No one will be surprised by the fact that companies try to maximize profits, he says Adrian Hon. He doesn’t think people will be shocked to hear that authoritarian governments are interested in controlling and manipulating citizens. None of this is new, says the author of You’ve Been Played, and it certainly existed long before the advent of gamification.
A tool for achieving goals
Gamification, the application of game design elements and principles in contexts outside the game, becomes a new tool for achieving existing goals. The difference is that the incentives to modify user behavior are deliberately designed to look like video games, with missions and tasks, using familiar interface elements and symbols, Hon claims.
Moreover, if we turn packing boxes for Amazon or driving for Uber into a game, then employers present the job as both fun and fair, meaning that “if you don’t succeed at the game, it’s your fault and you have to try harder. In the past, people were get used to manipulation that clearly doesn’t benefit you Gamification tends to feel like it’s happening for your benefit.
All those smart watches and phones, CCTV and sensors we use to monitor our health, well-being and work all allow us to measure and quantify aspects of our lives, Kon says. The game, he believes, comes on top of all that information in order to motivate, reward, punish and force people to certain behaviors. It’s “a psychological layer applied to technology-delivered metrics.”
When he’s not writing about gamification, Hon is the CEO of Six to Start, best known for Zombies, Run!, “the world’s most popular smartphone fitness game with 1 million players, more than 40 million online kilometers logged, and more than 200 epic missions.”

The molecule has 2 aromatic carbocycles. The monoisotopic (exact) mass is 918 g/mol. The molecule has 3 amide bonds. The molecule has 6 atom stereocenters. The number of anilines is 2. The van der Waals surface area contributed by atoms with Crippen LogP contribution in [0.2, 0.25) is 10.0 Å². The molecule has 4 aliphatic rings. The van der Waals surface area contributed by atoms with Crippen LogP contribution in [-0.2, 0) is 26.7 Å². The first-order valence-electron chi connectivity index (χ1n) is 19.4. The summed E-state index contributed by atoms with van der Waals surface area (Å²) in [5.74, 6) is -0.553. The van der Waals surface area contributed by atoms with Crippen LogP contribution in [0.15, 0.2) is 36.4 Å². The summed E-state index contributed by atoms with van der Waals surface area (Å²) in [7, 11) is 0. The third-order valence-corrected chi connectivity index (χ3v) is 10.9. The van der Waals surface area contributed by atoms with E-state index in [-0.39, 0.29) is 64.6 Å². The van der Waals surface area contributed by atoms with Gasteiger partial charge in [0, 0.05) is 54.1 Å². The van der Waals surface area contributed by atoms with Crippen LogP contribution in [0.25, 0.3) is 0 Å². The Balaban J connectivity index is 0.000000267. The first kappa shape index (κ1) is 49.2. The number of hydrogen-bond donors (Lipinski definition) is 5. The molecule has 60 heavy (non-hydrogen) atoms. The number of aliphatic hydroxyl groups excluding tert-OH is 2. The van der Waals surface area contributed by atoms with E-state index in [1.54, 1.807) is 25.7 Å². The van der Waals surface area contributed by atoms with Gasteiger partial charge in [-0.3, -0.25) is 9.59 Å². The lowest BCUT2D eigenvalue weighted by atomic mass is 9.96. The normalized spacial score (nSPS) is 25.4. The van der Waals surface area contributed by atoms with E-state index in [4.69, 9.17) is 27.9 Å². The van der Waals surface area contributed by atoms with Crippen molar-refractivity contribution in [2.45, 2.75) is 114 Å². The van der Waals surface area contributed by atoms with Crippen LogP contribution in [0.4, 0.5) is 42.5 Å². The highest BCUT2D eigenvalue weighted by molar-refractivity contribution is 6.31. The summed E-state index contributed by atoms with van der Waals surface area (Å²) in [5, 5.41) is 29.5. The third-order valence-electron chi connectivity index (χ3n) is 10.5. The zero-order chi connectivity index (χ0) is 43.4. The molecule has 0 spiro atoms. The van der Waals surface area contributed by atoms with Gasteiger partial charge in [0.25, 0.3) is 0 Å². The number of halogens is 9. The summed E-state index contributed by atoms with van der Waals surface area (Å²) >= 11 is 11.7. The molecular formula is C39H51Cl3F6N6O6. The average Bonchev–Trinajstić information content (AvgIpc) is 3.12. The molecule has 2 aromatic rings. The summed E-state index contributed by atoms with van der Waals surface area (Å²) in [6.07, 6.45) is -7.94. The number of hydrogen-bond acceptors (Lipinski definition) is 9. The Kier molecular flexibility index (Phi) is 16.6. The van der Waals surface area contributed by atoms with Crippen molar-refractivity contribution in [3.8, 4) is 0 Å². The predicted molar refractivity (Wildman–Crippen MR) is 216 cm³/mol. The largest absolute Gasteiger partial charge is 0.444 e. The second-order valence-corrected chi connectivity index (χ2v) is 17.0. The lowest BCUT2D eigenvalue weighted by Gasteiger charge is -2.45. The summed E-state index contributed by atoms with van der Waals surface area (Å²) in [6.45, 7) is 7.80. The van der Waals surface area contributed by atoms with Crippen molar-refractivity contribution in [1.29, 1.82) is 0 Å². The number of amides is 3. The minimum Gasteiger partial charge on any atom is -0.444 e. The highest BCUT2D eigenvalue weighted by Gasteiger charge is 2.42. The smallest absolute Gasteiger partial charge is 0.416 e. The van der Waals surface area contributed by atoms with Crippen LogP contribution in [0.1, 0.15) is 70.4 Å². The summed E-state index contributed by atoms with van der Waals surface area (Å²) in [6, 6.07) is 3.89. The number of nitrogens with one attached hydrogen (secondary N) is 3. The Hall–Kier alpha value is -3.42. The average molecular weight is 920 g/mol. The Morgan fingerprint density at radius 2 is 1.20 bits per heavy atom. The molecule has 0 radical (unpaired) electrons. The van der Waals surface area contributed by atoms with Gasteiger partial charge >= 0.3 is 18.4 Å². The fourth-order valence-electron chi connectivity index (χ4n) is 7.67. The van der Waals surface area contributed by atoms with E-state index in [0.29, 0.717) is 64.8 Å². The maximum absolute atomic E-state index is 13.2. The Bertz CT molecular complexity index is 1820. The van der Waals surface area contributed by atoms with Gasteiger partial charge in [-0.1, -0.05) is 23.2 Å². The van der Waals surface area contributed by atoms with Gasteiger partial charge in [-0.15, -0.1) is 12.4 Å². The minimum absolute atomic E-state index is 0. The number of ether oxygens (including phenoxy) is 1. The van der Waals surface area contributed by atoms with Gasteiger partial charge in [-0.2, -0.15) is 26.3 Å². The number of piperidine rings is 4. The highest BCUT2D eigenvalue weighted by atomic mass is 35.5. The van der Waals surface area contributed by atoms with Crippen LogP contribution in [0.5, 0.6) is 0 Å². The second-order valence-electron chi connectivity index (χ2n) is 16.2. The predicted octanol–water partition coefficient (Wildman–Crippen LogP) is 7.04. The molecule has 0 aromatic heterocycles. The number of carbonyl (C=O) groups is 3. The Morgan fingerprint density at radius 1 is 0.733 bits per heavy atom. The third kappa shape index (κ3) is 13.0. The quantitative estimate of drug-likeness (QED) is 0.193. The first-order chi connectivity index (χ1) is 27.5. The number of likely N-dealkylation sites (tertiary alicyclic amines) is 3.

As Hon notes in “You’ve Been Played,” there is nothing new about encouraging desired behavior through symbolic and visible rewards that confer status on recipients. His book alludes to a host of examples of such behavior in the pre-digital past, ranging from military decorations and Boy Scout badges to privilege-based education created to create “exemptions from penance.”
“There are similar psychological mechanisms, and in some cases it’s the same thing,” Hon says, especially if the phenomenon is seen as simply adding points for good behavior and deducting points for bad. “The only thing is that in the past people had to physically observe you to decide whether to award you points. Gamification can be fully automated and can operate on a much larger scale.”
Before becoming a game designer nearly two decades ago, Hon built an academic career in neuroscience, eventually giving up his PhD studies at Oxford to devote himself to business. So that now, as the director of a successful company that makes money from game development, he would write a book in which he cites more than 300 pages of arguments against gamification. Moreover, he sees most gamification as fundamentally useless.
Hon, he says, is aware that this attitude is likely to get him into trouble; he simply “loves making games, and gamification is different than video games.” It is compared with Martin Scorsese who “makes movies but doesn’t like Marvel franchises.”
A critical view
Although “You’ve Been Played” takes a mostly critical view of gamification, Hon doesn’t think everything is black and white. For example, an app that gamifies homework is a good thing because it helps you do what you want and is effective at it.
“I think there are many good, or at least harmless, examples of gamification, but my book is not written to give a positive boost to the industry,” explains Hon.